Carbon-hydrogen bond activation and cyclodehydrogenation reactions of cyclic C8 hydrocarbons on Pt(111)

William L. Manner, Lawrence H. Dubois, Gregory S. Girolami, Ralph G. Nuzzo

Research output: Contribution to journalArticle

Abstract

The mechanisms of the thermolytic decomposition of a series of unsaturated cyclic C8 hydrocarbons adsorbed on a platinum(111) single crystal surface are described. This study both confirms and extends the results reported by Frei and Campbell which corrected errors in an earlier report from our laboratory on the mechanisms of thermal decomposition seen in this adsorbate system. We find that the dehydrocyclization of cyclooctene, cyclooctadiene (1,3 and 1,5 isomers), and cyclooctatetraene on Pt(111) proceeds through a related set of intermediates and ultimately yields a novel surface-bound bicyclic ring system. As noted by Frei et al., our earlier finding that benzene is produced in high yield is incorrect. The spectroscopic evidence reported here demonstrates that all four of the cyclic C8 hydrocarbons form a bicyclo[3.3.0]octenyl (or, as more commonly named, a pentalenyl) intermediate of stoichiometry C8H6. This bicyclic ring system forms via a dehydrocyclization of cyclooctatetraene, which itself is formed in varying yields from each of the less-unsaturated c-C8 adsorbates. The formation of the pentalenyl species proceeds at low temperatures (<375 K). Data from reflection-absorption infrared (RAIRS) and temperature-programmed reaction spectroscopies show that the pentalenyl intermediate is remarkably stable, persisting on the surface up to at least 450 K. At temperatures above 450 K, this intermediate fragments, liberating hydrogen, and leaving a carbonaceous overlayer. The formation of cyclooctatetraene, and thus the pentalenyl intermediate, proceeds with the highest efficiency for the two dienes and lowest for cyclooctane and cis-cyclooctene. RAIRS data further serve to identify several intermediates formed along the reaction pathway leading to the platinum-bound C8H6 species.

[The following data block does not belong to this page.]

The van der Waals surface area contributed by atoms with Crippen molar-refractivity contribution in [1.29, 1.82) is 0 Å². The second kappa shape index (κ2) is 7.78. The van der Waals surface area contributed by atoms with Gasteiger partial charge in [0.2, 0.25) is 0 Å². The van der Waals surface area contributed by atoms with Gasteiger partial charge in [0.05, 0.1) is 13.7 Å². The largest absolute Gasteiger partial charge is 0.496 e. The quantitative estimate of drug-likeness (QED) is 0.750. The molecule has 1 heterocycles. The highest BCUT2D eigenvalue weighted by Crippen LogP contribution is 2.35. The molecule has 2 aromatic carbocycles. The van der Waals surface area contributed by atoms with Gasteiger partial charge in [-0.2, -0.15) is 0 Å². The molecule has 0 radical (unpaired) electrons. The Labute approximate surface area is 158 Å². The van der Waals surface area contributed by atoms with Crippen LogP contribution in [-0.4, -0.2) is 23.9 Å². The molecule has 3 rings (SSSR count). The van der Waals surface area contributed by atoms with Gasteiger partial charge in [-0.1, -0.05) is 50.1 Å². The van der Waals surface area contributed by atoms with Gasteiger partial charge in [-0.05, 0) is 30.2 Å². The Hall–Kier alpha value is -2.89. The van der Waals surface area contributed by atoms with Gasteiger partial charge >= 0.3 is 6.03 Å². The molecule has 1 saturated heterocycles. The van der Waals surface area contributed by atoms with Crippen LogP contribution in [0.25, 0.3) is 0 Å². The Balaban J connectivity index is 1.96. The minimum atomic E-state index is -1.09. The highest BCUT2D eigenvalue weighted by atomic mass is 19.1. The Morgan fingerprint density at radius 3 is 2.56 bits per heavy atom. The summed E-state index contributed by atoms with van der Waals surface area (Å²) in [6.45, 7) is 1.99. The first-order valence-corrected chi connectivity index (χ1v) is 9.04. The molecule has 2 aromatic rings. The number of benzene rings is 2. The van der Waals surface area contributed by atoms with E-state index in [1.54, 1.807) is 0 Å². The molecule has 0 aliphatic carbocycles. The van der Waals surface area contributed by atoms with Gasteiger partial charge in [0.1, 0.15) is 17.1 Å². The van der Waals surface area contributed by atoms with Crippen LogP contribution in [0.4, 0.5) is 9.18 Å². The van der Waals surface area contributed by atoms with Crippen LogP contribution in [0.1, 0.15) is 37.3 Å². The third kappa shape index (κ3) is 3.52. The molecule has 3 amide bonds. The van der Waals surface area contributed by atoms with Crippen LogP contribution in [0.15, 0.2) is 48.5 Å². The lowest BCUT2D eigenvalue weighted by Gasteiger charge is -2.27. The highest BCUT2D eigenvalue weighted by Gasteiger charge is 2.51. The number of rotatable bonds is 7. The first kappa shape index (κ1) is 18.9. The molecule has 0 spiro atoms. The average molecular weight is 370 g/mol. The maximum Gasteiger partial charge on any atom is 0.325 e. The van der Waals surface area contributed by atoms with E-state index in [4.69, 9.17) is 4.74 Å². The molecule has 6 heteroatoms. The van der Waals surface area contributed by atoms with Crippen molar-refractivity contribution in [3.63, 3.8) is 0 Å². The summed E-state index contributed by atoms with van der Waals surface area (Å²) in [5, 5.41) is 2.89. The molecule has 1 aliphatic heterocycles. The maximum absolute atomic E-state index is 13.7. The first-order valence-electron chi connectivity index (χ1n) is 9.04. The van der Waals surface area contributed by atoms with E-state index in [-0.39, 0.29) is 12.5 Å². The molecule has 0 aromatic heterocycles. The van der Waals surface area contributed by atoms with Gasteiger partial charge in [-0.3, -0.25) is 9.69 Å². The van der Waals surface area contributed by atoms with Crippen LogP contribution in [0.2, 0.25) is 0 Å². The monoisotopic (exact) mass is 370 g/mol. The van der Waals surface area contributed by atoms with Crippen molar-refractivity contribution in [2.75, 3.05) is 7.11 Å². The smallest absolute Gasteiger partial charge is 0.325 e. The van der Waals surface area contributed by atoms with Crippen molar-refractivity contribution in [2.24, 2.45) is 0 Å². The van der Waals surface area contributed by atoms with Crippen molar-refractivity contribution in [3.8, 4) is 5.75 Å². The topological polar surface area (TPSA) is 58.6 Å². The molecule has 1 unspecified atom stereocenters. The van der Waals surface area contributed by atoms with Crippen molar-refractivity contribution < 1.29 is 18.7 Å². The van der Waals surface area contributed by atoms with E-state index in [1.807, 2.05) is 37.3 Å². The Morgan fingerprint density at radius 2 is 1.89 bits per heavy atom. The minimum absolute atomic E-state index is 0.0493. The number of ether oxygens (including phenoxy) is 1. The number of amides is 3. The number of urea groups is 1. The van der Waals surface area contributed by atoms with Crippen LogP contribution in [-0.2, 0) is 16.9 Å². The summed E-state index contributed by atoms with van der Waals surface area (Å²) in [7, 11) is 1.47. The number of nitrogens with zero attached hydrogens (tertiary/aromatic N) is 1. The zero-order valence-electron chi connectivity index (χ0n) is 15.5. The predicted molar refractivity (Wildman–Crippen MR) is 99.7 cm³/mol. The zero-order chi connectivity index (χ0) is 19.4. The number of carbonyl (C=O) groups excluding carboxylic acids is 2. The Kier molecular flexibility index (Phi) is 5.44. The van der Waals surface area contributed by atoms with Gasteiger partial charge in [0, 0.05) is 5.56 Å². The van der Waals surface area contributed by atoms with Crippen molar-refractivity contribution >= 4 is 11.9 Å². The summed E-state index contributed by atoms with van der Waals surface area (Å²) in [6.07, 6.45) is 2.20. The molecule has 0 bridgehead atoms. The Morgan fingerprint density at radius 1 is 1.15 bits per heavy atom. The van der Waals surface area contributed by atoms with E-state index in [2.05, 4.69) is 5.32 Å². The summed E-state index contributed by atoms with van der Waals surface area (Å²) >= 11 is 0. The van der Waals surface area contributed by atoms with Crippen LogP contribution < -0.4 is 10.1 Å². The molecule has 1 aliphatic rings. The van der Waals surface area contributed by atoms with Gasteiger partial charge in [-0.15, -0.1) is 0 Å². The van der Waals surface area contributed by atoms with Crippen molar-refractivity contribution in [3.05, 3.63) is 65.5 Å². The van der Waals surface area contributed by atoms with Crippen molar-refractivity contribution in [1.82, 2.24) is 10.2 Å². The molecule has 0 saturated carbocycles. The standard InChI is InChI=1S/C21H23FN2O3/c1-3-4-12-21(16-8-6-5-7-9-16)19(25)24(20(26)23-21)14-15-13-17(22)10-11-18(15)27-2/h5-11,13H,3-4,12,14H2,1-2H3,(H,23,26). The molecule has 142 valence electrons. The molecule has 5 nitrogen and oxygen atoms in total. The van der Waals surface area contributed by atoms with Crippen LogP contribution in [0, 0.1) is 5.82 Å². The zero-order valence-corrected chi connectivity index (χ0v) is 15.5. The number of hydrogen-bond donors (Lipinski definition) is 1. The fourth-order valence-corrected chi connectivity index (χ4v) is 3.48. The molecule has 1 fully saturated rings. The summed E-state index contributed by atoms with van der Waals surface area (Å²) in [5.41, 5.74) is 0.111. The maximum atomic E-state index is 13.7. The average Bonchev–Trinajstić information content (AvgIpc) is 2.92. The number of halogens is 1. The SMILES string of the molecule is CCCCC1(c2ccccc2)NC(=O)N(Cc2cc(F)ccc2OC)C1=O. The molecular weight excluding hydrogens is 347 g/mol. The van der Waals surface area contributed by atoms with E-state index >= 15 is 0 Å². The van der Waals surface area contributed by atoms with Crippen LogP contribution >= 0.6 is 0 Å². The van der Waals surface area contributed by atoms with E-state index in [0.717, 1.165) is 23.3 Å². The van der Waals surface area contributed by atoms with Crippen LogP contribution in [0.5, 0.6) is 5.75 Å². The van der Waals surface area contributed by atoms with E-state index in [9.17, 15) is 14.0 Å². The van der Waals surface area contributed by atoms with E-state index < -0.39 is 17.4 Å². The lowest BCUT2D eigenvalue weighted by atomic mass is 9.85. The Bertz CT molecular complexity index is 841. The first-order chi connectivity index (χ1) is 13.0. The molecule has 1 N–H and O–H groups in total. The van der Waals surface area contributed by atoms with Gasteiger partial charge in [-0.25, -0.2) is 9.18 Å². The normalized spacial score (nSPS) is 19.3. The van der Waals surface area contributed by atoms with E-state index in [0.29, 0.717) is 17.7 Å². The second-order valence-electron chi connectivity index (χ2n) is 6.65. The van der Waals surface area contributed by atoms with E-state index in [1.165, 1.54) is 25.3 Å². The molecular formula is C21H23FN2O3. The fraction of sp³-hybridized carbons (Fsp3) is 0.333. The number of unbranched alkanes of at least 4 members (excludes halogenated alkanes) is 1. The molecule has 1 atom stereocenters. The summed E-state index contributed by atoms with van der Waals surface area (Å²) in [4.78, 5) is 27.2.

Original languageEnglish (US)
Pages (from-to)2391-2402
Number of pages12
JournalJournal of Physical Chemistry B
Volume102
Issue number13
DOIs
StatePublished - Mar 26 1998

ASJC Scopus subject areas

  • Physical and Theoretical Chemistry
  • Surfaces, Coatings and Films
  • Materials Chemistry

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